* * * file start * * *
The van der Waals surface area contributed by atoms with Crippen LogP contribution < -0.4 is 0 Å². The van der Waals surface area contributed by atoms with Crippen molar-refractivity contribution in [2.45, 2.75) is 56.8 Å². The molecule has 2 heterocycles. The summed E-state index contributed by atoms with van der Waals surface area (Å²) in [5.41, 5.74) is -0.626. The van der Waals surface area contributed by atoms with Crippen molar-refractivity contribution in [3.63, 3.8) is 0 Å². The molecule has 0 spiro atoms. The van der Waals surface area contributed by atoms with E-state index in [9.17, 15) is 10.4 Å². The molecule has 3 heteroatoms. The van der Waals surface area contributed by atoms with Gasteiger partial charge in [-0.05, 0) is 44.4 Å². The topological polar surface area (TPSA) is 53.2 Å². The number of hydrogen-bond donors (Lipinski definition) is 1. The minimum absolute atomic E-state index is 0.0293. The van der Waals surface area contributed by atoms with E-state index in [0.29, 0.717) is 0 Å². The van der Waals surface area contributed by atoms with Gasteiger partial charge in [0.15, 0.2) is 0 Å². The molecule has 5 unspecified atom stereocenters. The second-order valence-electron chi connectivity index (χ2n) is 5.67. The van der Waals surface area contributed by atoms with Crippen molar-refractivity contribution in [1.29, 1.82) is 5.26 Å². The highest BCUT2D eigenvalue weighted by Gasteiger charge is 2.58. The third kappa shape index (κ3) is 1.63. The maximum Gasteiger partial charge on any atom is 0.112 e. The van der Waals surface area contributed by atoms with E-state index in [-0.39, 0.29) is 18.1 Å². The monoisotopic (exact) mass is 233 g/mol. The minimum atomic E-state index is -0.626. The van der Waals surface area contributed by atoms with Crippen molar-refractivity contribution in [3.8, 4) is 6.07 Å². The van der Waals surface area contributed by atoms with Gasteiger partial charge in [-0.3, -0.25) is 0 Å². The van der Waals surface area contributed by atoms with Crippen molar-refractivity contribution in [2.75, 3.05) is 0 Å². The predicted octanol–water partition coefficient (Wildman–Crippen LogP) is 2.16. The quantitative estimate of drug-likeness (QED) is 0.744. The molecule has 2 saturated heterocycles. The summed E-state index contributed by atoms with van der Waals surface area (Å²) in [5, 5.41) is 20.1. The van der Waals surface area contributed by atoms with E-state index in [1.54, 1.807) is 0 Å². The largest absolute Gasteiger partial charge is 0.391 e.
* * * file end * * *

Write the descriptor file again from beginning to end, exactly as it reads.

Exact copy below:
The van der Waals surface area contributed by atoms with Crippen LogP contribution < -0.4 is 0 Å². The van der Waals surface area contributed by atoms with Crippen molar-refractivity contribution in [2.45, 2.75) is 56.8 Å². The molecule has 2 heterocycles. The summed E-state index contributed by atoms with van der Waals surface area (Å²) in [5.41, 5.74) is -0.626. The van der Waals surface area contributed by atoms with Crippen molar-refractivity contribution in [3.63, 3.8) is 0 Å². The molecule has 0 spiro atoms. The van der Waals surface area contributed by atoms with E-state index in [9.17, 15) is 10.4 Å². The molecule has 3 heteroatoms. The van der Waals surface area contributed by atoms with Gasteiger partial charge in [-0.05, 0) is 44.4 Å². The topological polar surface area (TPSA) is 53.2 Å². The number of hydrogen-bond donors (Lipinski definition) is 1. The minimum absolute atomic E-state index is 0.0293. The van der Waals surface area contributed by atoms with E-state index in [0.29, 0.717) is 0 Å². The van der Waals surface area contributed by atoms with Gasteiger partial charge in [0.15, 0.2) is 0 Å². The molecule has 5 unspecified atom stereocenters. The second-order valence-electron chi connectivity index (χ2n) is 5.67. The van der Waals surface area contributed by atoms with Crippen molar-refractivity contribution in [1.29, 1.82) is 5.26 Å². The highest BCUT2D eigenvalue weighted by Gasteiger charge is 2.58. The third kappa shape index (κ3) is 1.63. The maximum Gasteiger partial charge on any atom is 0.112 e. The van der Waals surface area contributed by atoms with E-state index in [-0.39, 0.29) is 18.1 Å². The monoisotopic (exact) mass is 233 g/mol. The minimum atomic E-state index is -0.626. The van der Waals surface area contributed by atoms with Crippen molar-refractivity contribution in [3.8, 4) is 6.07 Å². The van der Waals surface area contributed by atoms with Gasteiger partial charge in [-0.3, -0.25) is 0 Å². The van der Waals surface area contributed by atoms with Crippen molar-refractivity contribution in [2.75, 3.05) is 0 Å². The predicted octanol–water partition coefficient (Wildman–Crippen LogP) is 2.16. The quantitative estimate of drug-likeness (QED) is 0.744. The molecule has 2 saturated heterocycles. The summed E-state index contributed by atoms with van der Waals surface area (Å²) in [5, 5.41) is 20.1. The van der Waals surface area contributed by atoms with E-state index in [1.54, 1.807) is 0 Å². The largest absolute Gasteiger partial charge is 0.391 e.